United Kingdom (AFP) - The British government is to review its flood defences after a powerful storm caused severe flooding, swamping hundreds of homes, Prime Minister David Cameron said on Monday (Dec 7).
The Conservative leader visited Carlisle, a city in the hard-hit Cumbria region of northwest England, where he viewed a flooded home and met soldiers who helped evacuate residents.
"It's an absolutely horrific thing to happen and for some of these people it's not the first time it's happened," Cameron said, adding that the Environment Agency would study how to improve flood barriers.
"We will ask all those questions because people want to live free from the fear of being flooded. We need to make sure they get all the support they need." Cumbria police declared a "major incident" after the region was lashed by Storm Desmond, and weather warnings were issued for the rest of the week.
More than 350 military personnel were deployed in Carlisle to help evacuate people to reception places as the water reached waist height in place.
The incident raised questions over why barriers built following serious flooding in Cumbria in 2005 failed to contain the weekend's heavy rainfall, in which 2,000 buildings were flooded.
Following criticism, the Environment Agency said £45 million (S$95 million) had been spent on the defences in the last decade, and described the rainfall as "beyond the forecasts and beyond the models".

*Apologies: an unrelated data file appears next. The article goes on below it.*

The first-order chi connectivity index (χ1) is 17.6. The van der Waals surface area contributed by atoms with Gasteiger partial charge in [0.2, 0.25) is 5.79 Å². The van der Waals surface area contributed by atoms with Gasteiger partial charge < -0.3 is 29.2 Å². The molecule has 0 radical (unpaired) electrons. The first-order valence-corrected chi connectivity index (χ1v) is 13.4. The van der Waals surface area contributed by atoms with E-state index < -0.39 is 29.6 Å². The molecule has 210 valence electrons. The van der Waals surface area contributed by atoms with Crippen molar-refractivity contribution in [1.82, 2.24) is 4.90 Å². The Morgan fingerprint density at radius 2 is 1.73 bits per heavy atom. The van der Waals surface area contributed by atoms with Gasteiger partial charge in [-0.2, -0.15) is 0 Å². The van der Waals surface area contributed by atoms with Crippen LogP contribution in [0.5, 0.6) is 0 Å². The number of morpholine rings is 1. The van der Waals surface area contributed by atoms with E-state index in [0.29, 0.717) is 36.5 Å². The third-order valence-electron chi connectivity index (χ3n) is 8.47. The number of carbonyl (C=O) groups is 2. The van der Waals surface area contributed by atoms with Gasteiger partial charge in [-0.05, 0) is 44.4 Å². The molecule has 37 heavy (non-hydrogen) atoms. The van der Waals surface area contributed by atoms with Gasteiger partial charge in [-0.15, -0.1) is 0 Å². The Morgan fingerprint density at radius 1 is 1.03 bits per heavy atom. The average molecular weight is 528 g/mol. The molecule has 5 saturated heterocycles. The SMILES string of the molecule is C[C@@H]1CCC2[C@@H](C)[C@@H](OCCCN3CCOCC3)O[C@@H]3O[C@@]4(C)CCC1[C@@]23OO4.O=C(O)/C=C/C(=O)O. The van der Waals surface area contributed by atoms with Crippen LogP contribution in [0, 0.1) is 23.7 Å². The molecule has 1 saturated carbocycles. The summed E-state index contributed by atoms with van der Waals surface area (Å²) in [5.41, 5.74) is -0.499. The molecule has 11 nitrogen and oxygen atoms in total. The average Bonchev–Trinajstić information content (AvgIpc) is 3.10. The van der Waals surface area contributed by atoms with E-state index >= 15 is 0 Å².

"Unfortunately the flood defences were just not going to be able to protect every single property," John Leyland, deputy director of operations at the Environment Agency, told BBC radio.
"The water we have seen in the street would have been a lot higher if we had not spent money on these defences." During the latest storm, flood barriers were over-topped by water which flooded hundreds of houses and businesses in streets nearby.
The storm left tens of thousands without power, disrupted water supplies and forced the closure of a number of schools.
The Met Office national weather service said a new British record had been set for rainfall over a 48-hour period, with 405 millimetres falling in 38 hours at Thirlmere in Cumbria.
The 24-hour record was also broken at Honister Pass in Cumbria, where 341.4 millimetres fell.
The Met Office's chief scientist Julia Slingo told BBC radio the weather conditions were "extraordinary".
"Is it to do with climate change? There can't yet be a definitive answer but we know that all the evidence from fundamental physics and what we understand about our weather patterns, that there is potentially a role," she said.
One death was reported in London after an elderly man was blown into the path of a bus, police said on Saturday.
A body was also found in a search of the River Kent in Cumbria, police said, after reports that an elderly man had fallen into the water.
The West Coast Main Line rail link from London to Glasgow has also been hit, with northbound services halting at the Scottish border due to flooding.
Environment Secretary Liz Truss said services are "unlikely to be resumed until Wednesday at the earliest".
Storm Desmond comes less than two years after flooding struck homes in the county of Somerset, western England, and in the Thames Valley, also prompting criticism of the Environment Agency and pledges of action.